That’s for a while even before I started working at Future as a community manager, I just really didn’t know the answer to that except individually deleting posts which was just the more popular this gets, the less workable and the less scalable and the less possible that is.
[00:30:22] Patrick O’Keefe: I feel fortunate to be working with platforms that are primarily text-only.
I’ve consulted with some folks on live audio and stuff I can give you a roadmap, I can lay a blueprint out for you on how it should work and policy and toolset, and what can make things better but it’s tough. I don’t know live video and live audio especially in live video for our use case here there’s a tool for editing your podcast and I forget the name of it but basically, it allows you to edit your own audio voice by editing the text, so think about that.
You add a word and it says it and it’s you saying it, and I see that and I don’t want to use that because I think that seemed very dangerous to me. I’ll get an episode of Community Signal out and it’ll be like not me but just moderating that and dealing with that sometimes I want to stay as far away from audio and video as I can.
[00:31:13] Mohamed Mohammed: Can I actually ask you a question about this? I’ve been curious about your transition from you have this extensive experience on forums, from there to what you currently do now where you’re focusing on some that is so heavy on live video even if it’s prerecorded. I wonder, did you pick up any shock really as a community culture shock when you were transitioning to this role?
[00:31:32] Patrick O’Keefe: Thankfully, our product that we’re working on my team has to focus on text, so that makes things a little more palatable. The video live streaming audio component side of it we’re doing is live but our work starts and ends with the text side of it so that makes things a little easier. Like I said I consulted with some folks who are operating in those spaces and it’s such a beast and I always think back to when I was younger and Ustream came out, ustream.tv, I think it’s long gone now. I think it was bought by some big company and turned it into an enterprise video product.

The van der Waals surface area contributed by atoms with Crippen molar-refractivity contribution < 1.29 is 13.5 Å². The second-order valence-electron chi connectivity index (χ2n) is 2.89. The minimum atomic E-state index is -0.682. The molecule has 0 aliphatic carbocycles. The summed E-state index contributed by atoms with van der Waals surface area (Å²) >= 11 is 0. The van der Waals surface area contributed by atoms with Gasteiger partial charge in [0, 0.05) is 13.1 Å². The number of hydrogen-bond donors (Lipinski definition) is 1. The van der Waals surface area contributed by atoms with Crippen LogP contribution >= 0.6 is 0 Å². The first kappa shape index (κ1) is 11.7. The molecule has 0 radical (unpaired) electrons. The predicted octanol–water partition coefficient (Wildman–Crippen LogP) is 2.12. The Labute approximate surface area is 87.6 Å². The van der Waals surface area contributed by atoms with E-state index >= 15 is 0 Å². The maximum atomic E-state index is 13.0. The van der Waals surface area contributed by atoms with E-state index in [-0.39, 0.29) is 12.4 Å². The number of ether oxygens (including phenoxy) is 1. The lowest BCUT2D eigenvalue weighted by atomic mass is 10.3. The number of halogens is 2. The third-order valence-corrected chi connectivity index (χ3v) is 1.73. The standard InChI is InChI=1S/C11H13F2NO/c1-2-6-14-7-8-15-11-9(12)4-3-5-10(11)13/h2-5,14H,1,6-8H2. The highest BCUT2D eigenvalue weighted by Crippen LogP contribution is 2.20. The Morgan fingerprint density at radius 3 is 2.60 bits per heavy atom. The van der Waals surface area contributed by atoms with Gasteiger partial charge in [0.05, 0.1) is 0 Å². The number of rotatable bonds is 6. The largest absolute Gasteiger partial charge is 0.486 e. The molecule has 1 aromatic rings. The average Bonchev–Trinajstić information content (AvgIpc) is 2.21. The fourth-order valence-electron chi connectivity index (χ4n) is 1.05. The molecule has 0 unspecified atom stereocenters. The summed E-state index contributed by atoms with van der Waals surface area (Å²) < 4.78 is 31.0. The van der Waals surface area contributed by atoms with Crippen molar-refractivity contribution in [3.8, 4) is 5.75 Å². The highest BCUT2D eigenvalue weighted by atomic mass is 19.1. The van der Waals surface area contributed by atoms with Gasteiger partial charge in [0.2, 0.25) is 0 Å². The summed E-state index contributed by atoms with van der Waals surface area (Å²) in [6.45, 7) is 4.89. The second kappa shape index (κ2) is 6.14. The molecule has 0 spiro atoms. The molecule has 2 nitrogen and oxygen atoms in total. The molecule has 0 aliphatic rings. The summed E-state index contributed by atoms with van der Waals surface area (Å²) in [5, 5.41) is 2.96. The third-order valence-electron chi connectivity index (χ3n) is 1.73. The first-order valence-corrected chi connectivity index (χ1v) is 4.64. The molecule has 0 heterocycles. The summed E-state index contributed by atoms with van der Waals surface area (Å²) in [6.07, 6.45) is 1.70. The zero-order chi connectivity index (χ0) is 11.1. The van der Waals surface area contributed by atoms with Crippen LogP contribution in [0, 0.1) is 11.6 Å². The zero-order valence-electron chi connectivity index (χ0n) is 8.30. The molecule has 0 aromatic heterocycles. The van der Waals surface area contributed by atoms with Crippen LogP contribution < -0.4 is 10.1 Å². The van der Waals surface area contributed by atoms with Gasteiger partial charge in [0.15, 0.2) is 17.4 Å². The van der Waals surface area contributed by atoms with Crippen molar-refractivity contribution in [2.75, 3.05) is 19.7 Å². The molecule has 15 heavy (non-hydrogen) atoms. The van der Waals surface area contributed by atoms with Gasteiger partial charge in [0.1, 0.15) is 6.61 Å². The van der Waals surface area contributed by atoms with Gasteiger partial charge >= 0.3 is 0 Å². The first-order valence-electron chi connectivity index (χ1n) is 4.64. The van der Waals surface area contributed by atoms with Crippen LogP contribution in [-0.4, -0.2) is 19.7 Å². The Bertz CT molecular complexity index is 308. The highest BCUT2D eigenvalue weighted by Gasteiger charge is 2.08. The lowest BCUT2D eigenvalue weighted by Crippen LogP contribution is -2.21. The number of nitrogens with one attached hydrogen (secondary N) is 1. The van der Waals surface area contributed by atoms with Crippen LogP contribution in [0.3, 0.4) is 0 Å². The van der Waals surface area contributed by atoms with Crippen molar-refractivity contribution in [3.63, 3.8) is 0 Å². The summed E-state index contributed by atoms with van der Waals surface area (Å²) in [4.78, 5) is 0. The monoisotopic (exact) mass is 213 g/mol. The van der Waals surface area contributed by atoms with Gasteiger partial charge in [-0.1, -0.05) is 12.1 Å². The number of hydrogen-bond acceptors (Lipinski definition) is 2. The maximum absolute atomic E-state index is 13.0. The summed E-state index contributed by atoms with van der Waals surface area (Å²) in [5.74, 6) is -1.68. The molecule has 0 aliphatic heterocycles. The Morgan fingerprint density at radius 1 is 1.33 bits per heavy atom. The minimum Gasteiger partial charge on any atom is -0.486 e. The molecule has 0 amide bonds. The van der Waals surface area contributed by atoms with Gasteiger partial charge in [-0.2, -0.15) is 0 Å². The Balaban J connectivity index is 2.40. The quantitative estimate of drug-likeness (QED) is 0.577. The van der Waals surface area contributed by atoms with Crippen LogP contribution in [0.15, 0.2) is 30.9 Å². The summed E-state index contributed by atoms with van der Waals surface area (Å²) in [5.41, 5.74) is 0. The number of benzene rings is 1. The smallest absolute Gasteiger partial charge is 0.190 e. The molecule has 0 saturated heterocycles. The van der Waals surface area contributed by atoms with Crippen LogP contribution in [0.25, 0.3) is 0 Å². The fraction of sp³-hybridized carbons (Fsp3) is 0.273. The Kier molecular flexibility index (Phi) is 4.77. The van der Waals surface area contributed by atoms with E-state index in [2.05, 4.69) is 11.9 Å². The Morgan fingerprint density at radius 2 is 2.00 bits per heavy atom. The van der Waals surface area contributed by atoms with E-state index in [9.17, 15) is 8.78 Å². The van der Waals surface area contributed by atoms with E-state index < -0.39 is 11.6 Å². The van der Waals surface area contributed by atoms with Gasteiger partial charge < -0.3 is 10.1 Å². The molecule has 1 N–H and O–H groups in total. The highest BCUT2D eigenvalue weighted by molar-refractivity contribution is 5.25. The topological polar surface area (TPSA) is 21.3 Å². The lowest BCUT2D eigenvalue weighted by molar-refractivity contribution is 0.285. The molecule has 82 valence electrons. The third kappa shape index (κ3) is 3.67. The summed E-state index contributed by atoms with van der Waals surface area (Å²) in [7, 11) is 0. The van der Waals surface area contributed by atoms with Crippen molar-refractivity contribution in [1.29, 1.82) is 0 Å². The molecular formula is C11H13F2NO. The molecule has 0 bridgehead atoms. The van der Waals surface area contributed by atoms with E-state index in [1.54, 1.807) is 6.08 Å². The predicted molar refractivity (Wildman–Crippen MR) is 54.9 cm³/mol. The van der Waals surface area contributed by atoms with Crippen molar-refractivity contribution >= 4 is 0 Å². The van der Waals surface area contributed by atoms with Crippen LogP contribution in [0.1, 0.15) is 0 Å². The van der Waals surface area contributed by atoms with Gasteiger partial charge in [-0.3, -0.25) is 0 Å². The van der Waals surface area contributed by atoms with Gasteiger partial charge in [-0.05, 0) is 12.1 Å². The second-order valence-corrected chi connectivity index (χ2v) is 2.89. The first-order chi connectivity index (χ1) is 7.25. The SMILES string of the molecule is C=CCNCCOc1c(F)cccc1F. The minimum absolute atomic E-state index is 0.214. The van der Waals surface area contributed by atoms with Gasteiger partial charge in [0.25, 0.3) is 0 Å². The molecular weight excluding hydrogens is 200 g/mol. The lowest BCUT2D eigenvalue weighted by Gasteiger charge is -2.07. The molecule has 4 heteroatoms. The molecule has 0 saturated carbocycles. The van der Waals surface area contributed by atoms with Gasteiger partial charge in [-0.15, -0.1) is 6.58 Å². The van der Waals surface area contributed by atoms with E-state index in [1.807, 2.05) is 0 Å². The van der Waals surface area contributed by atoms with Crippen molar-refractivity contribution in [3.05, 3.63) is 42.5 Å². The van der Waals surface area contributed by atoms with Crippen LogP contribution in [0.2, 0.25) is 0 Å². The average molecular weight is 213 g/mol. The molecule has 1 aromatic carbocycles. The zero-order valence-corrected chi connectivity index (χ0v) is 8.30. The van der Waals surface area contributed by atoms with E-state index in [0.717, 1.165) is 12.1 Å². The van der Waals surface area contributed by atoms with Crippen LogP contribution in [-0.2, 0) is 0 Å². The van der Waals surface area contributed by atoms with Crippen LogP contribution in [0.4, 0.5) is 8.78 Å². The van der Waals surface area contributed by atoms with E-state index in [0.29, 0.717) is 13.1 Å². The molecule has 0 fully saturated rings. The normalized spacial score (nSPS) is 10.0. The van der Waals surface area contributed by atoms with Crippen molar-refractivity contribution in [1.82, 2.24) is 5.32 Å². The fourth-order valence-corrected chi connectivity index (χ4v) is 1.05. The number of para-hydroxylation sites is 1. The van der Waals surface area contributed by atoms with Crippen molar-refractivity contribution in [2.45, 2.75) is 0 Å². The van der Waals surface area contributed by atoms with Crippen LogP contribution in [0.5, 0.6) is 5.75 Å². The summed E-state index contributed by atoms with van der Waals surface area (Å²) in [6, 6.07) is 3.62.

I remember thinking to myself that something like, well, I couldn’t do that responsibly so I’m not going to do it and who has that stopped from doing anything in the social web and I couldn’t do that. Let’s not try it no, it’s like let’s get some venture capital, let’s grow as fast as we possibly can, and deal with the consequences later. As one person I was like “video” sure as heck can’t do that, that would take more people and tech and money that I don’t have.
The answer is yes, I’m picking up things as I go there’s definitely nuance to working at a company like CNN that is making me better and making me understand large organizations because there’s truly nothing like CNN. It’s interesting because it brings me to… the live audio and video component, not the work I do right now, but just all these platforms, something I wanted to ask you about was just if good platform governance around this issue is possible but also optimistically possible.
Like you said something before this show that relates well to the question you asked me and that I think was interesting which is that you said, “It’s helpful to understand that complete avoidance of harm is impossible, it sounds obvious but I have to constantly remind myself of this. I’ve worked long enough in this industry to know that the best outcome when it comes to governance on platforms is the one that sees the least possible harm to users”.
[00:33:30] Mohamed Mohammed: Honestly, it’s really difficult to start working as either a manager or a moderator where part of your responsibility is making sure the users of whatever platform you’re in charge of are safe. It’s really difficult for most people to start that role and think to themselves I have to allow for the possibility that some harm and in fact, the guarantee that some harm will come to these people. That some version of harm will happen that I will feel like I could have prevented it but in reality, I can’t prevent all of it.